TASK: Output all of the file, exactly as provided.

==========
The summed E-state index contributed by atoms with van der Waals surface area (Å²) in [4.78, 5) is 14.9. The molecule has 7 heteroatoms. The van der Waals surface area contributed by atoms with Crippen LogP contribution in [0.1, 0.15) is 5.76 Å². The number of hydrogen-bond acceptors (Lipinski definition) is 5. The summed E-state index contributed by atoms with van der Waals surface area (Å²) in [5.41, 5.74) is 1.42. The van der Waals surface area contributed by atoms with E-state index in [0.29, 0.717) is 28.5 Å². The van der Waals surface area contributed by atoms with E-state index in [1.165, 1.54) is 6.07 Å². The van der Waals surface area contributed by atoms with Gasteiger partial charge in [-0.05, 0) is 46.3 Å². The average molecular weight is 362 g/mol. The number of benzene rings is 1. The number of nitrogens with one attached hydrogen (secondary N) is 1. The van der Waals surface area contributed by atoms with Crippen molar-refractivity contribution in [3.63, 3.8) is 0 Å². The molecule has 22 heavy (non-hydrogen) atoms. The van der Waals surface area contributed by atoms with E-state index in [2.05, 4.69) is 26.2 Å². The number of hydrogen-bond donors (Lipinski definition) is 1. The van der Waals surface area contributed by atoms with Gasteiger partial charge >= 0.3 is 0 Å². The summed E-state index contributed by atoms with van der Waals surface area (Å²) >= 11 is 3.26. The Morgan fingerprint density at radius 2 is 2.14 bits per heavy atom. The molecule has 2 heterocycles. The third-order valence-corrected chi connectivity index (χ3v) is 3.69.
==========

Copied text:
The summed E-state index contributed by atoms with van der Waals surface area (Å²) in [4.78, 5) is 14.9. The molecule has 7 heteroatoms. The van der Waals surface area contributed by atoms with Crippen LogP contribution in [0.1, 0.15) is 5.76 Å². The number of hydrogen-bond acceptors (Lipinski definition) is 5. The summed E-state index contributed by atoms with van der Waals surface area (Å²) in [5.41, 5.74) is 1.42. The van der Waals surface area contributed by atoms with E-state index in [0.29, 0.717) is 28.5 Å². The van der Waals surface area contributed by atoms with E-state index in [1.165, 1.54) is 6.07 Å². The van der Waals surface area contributed by atoms with Gasteiger partial charge in [-0.05, 0) is 46.3 Å². The average molecular weight is 362 g/mol. The number of benzene rings is 1. The number of nitrogens with one attached hydrogen (secondary N) is 1. The van der Waals surface area contributed by atoms with Crippen molar-refractivity contribution in [3.63, 3.8) is 0 Å². The molecule has 22 heavy (non-hydrogen) atoms. The van der Waals surface area contributed by atoms with E-state index in [2.05, 4.69) is 26.2 Å². The number of hydrogen-bond donors (Lipinski definition) is 1. The van der Waals surface area contributed by atoms with Gasteiger partial charge >= 0.3 is 0 Å². The summed E-state index contributed by atoms with van der Waals surface area (Å²) >= 11 is 3.26. The Morgan fingerprint density at radius 2 is 2.14 bits per heavy atom. The molecule has 2 heterocycles. The third-order valence-corrected chi connectivity index (χ3v) is 3.69.